Monday, June 17, 2024

CUNY Failed to Protect Students During Palestinian Protests

Recent Developments in Campus Civil Rights: The Case of CUNY

The City University of New York (CUNY) has recently been under scrutiny following a series of investigations by the U.S. Department of Education, which found that the institution failed to adequately protect Jewish students from discrimination. This has raised significant concerns about the enforcement of Title VI of the Civil Rights Act of 1964, which prohibits discrimination on the basis of race, color, or national origin in programs and activities receiving federal financial assistance.

The investigations were prompted by incidents that occurred in the aftermath of the October 7 attacks on Israel by Hamas. These events led to a surge in campus activism, which, according to some Jewish students, fostered an antisemitic climate. The Department of Education's Office for Civil Rights (OCR) concluded that both CUNY and the University of Michigan did not comply with Title VI requirements to investigate whether the protests created a hostile environment for students.

In one reported incident at the University of Michigan, a Jewish student's request for conflict resolution was denied after they reported harassment on social media. The university's response, citing free speech, highlights the complex balance between protecting civil rights and preserving freedom of expression. Similarly, at CUNY, the OCR found that the university did not take appropriate action regarding reports of antisemitic discrimination, leading to resolutions aimed at addressing these failures.

Education Secretary Miguel Cardona emphasized that hate has no place on college campuses and acknowledged the challenging moment for school communities across the country. The commitments made by CUNY and the University of Michigan to improve training about antisemitism and reevaluate past allegations are seen as a positive step forward.

Specific Incidents at CUNY: A Closer Look at Campus Civil Rights Issues

The City University of New York (CUNY) has been the focus of several federal complaints alleging a failure to protect students from discrimination. These incidents have brought to light the challenges that institutions face in maintaining a safe and inclusive environment for all students. Here are some specific incidents that have been reported:

1. Brooklyn College: In the fall of 2020, white and Jewish students in the Graduate Program for Mental Health Counseling reported being bullied and labeled as "privileged." When a student raised a complaint, they were allegedly advised by the deputy director of the program to "keep quiet" and "keep their heads down".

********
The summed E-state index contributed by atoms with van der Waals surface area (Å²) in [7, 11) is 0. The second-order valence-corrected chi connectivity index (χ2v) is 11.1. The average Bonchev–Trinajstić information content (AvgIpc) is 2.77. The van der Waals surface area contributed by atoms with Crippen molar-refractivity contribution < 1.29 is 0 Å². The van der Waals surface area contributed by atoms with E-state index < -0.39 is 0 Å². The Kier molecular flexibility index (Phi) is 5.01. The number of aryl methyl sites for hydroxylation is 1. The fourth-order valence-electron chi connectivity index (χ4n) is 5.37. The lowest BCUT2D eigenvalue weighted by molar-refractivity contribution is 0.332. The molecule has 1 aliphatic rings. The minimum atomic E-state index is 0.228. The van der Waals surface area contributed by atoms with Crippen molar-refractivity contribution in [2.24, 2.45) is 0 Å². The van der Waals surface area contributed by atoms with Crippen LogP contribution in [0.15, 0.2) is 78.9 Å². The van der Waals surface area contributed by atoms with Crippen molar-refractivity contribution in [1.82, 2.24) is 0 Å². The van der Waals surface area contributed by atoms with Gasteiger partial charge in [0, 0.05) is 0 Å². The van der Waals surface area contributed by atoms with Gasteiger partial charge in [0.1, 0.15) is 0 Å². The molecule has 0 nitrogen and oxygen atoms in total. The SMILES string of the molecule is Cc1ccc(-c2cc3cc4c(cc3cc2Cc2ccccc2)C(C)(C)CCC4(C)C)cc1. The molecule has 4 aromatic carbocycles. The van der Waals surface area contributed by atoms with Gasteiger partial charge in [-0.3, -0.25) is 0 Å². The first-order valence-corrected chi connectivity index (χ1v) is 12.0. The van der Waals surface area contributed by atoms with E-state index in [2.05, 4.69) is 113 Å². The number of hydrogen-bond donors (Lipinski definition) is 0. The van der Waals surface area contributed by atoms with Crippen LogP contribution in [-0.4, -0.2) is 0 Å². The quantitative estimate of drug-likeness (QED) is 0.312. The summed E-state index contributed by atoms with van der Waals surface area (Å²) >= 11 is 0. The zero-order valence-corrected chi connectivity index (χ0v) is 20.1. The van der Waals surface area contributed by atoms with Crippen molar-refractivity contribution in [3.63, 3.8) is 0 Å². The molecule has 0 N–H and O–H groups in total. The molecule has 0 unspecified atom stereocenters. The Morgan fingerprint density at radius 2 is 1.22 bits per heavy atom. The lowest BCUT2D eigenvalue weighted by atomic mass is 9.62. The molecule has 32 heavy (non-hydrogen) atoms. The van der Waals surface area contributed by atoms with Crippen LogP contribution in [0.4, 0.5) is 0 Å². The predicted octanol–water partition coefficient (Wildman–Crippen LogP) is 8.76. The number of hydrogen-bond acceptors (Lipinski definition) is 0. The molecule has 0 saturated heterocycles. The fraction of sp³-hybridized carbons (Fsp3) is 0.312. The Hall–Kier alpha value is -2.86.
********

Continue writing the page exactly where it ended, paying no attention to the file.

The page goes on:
2. Hunter College: During two Zoom sessions of a Hunter College course in 2021, students and professors reportedly hijacked the meeting to read a statement calling for the decolonization of Palestine and demonizing Israel. This incident left several students expressing fear in the Zoom chat. The Office for Civil Rights (OCR) found that Hunter College concluded without interviewing students present that the disruption did not deny access to education.

3. CUNY Law School: A video from 2020 showed a CUNY Law School student holding a lighter flame close to a sweatshirt with the emblem of the Israel Defense Forces, claiming she was going to set it on fire. The complainant alleged that this constituted antisemitic harassment and that the response from the Law School was inadequate.

These incidents, among others, prompted the U.S. Department of Education to investigate and conclude that CUNY did not comply with Title VI requirements to investigate whether the protests created a hostile environment for students. The resolution agreements require CUNY to reassess their policies and practices to better protect students' civil rights.

The settlements and the ongoing federal monitoring are steps toward ensuring that CUNY addresses these issues adequately. It is a reminder of the importance of vigilance and responsiveness from educational institutions to uphold a safe and inclusive academic environment for all students. The details of the settlement and the specific steps that CUNY will take to actively address discrimination are crucial for the university community and will be closely monitored by stakeholders and civil rights advocates.

This situation underscores the importance of clear policies and proactive measures to protect students from discrimination. It also serves as a reminder of the ongoing need for vigilance and responsiveness from educational institutions to ensure a safe and inclusive environment for all students.

The resolutions agreed upon by the universities will require them to reassess their policies and practices to better protect students' civil rights. These agreements serve not only to rectify the current issues but also to set a precedent for how similar incidents should be handled in the future.

As the conversation around campus civil rights continues, it is crucial for universities to engage in open dialogue with their communities, establish clear guidelines, and provide adequate resources to address and prevent discrimination. The actions taken by CUNY and the University of Michigan will be closely watched as indicators of the broader commitment to upholding civil rights in higher education.


Probe finds Michigan, CUNY failed to protect Jewish, Muslim students - The Washington Post

Michigan, CUNY failed to protect Jewish students, Education Department investigation finds -

CUNY and University of Michigan mishandled Gaza protests: Feds (

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